Inflation jumped higher last month, to 3.3%

Canada’s inflation rate bucked its recent trend of slowing last month and instead rose at a 3.3 per cent annual pace in July, Statistics Canada said Tuesday.

That was an increase from 2.8 per cent the previous month. Gas prices were a major factor pushing up the inflation rate, mostly due to what economists call the base effect

A big, 9.2 per cent drop in pump prices in July 2022 was a major factor driving the overall inflation rate down that month. But that was more than 12 months ago now, so that plunge isn’t reflected in the annual numbers any more, which means gasoline is having less and less of an impact in dragging down the rate ever since.

And gas prices weren’t the only type of energy bill impacting the inflation rate. The price of electricity skyrocketed in the past year, up by 11.7 per cent. That’s more than twice the annual increase of 5.8 per cent clocked in June.

The biggest reason for the uptick was a more than doubling of electricity bills in Alberta, which rose by 127.8 per cent in the year up to July. “In the early months of the year, when demand was last this high, provincial rebates and a price cap kept prices lower for consumers. These policy interventions were gradually phased out and ended in spring 2023,” Statscan said. “This decrease is no longer impacting the  12-month movement, putting upward pressure on the year-over-year figure.”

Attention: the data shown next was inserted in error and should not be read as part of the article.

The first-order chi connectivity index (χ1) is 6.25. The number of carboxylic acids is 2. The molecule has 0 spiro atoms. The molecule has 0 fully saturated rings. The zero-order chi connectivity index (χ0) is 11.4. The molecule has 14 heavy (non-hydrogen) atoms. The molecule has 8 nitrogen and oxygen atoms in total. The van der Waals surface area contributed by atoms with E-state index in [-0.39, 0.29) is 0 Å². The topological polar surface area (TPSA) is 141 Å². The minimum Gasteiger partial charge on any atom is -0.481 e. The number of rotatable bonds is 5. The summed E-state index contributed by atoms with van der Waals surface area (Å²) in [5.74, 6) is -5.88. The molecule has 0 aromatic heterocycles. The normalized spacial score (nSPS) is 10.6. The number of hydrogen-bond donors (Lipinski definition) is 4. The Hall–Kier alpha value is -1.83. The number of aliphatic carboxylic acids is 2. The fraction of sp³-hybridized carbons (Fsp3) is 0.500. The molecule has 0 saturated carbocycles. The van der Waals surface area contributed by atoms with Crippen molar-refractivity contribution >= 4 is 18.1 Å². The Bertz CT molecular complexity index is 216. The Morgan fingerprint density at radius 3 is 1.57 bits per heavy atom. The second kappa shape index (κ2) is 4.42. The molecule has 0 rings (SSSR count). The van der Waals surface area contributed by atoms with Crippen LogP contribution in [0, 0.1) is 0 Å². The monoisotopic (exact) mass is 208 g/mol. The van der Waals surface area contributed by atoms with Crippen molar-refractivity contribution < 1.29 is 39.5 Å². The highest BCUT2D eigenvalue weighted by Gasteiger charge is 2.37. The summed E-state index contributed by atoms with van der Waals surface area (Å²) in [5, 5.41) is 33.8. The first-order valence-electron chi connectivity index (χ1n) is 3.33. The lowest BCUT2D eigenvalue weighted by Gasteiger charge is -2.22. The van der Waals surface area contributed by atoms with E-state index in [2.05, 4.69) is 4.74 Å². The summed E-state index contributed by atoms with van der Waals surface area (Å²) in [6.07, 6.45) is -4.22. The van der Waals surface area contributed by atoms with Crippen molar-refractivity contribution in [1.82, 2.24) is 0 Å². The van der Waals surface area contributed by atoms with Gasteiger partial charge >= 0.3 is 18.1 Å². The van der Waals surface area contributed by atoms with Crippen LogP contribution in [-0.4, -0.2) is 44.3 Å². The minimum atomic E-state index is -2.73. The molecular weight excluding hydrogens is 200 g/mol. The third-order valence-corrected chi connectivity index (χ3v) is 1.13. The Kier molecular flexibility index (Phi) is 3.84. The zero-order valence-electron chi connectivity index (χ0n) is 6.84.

Grocery bills keep getting more expensive

Food prices, another thing that has been driving up the cost of living, eased somewhat during the month, but grocery bills are still going up at almost three times the inflation rate.

Grocery prices increased by 8.5 per cent in the year up to July. That’s an easing from 9.1 per cent the previous month.

And mortgages, another major source of pressure on the cost of living, continued their eye-watering ascent.

Mortgage interest costs have increased by 30.6 per cent in the past year. That’s another record year-over-year gain, and the largest single factor in the increase in the overall inflation rate.


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